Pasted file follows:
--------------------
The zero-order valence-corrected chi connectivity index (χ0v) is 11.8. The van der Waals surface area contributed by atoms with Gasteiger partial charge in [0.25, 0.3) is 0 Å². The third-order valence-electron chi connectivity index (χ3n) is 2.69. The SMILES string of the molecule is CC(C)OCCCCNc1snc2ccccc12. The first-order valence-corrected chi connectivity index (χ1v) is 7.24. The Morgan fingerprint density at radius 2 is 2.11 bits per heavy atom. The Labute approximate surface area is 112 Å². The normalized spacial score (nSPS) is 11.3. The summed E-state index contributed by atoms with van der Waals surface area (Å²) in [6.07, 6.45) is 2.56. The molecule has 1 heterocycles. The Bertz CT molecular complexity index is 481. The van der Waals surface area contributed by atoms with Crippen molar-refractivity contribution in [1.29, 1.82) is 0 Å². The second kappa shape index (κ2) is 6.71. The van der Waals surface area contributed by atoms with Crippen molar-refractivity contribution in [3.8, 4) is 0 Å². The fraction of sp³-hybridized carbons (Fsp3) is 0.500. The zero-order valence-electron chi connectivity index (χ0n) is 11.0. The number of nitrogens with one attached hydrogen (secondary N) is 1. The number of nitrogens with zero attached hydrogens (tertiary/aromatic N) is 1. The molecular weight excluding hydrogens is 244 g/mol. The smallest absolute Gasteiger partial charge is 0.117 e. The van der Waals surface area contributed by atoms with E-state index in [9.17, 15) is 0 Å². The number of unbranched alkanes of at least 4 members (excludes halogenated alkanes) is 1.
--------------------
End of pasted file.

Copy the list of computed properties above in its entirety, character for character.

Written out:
The zero-order valence-corrected chi connectivity index (χ0v) is 11.8. The van der Waals surface area contributed by atoms with Gasteiger partial charge in [0.25, 0.3) is 0 Å². The third-order valence-electron chi connectivity index (χ3n) is 2.69. The SMILES string of the molecule is CC(C)OCCCCNc1snc2ccccc12. The first-order valence-corrected chi connectivity index (χ1v) is 7.24. The Morgan fingerprint density at radius 2 is 2.11 bits per heavy atom. The Labute approximate surface area is 112 Å². The normalized spacial score (nSPS) is 11.3. The summed E-state index contributed by atoms with van der Waals surface area (Å²) in [6.07, 6.45) is 2.56. The molecule has 1 heterocycles. The Bertz CT molecular complexity index is 481. The van der Waals surface area contributed by atoms with Crippen molar-refractivity contribution in [1.29, 1.82) is 0 Å². The second kappa shape index (κ2) is 6.71. The van der Waals surface area contributed by atoms with Crippen molar-refractivity contribution in [3.8, 4) is 0 Å². The fraction of sp³-hybridized carbons (Fsp3) is 0.500. The zero-order valence-electron chi connectivity index (χ0n) is 11.0. The number of nitrogens with one attached hydrogen (secondary N) is 1. The number of nitrogens with zero attached hydrogens (tertiary/aromatic N) is 1. The molecular weight excluding hydrogens is 244 g/mol. The smallest absolute Gasteiger partial charge is 0.117 e. The van der Waals surface area contributed by atoms with E-state index in [9.17, 15) is 0 Å². The number of unbranched alkanes of at least 4 members (excludes halogenated alkanes) is 1.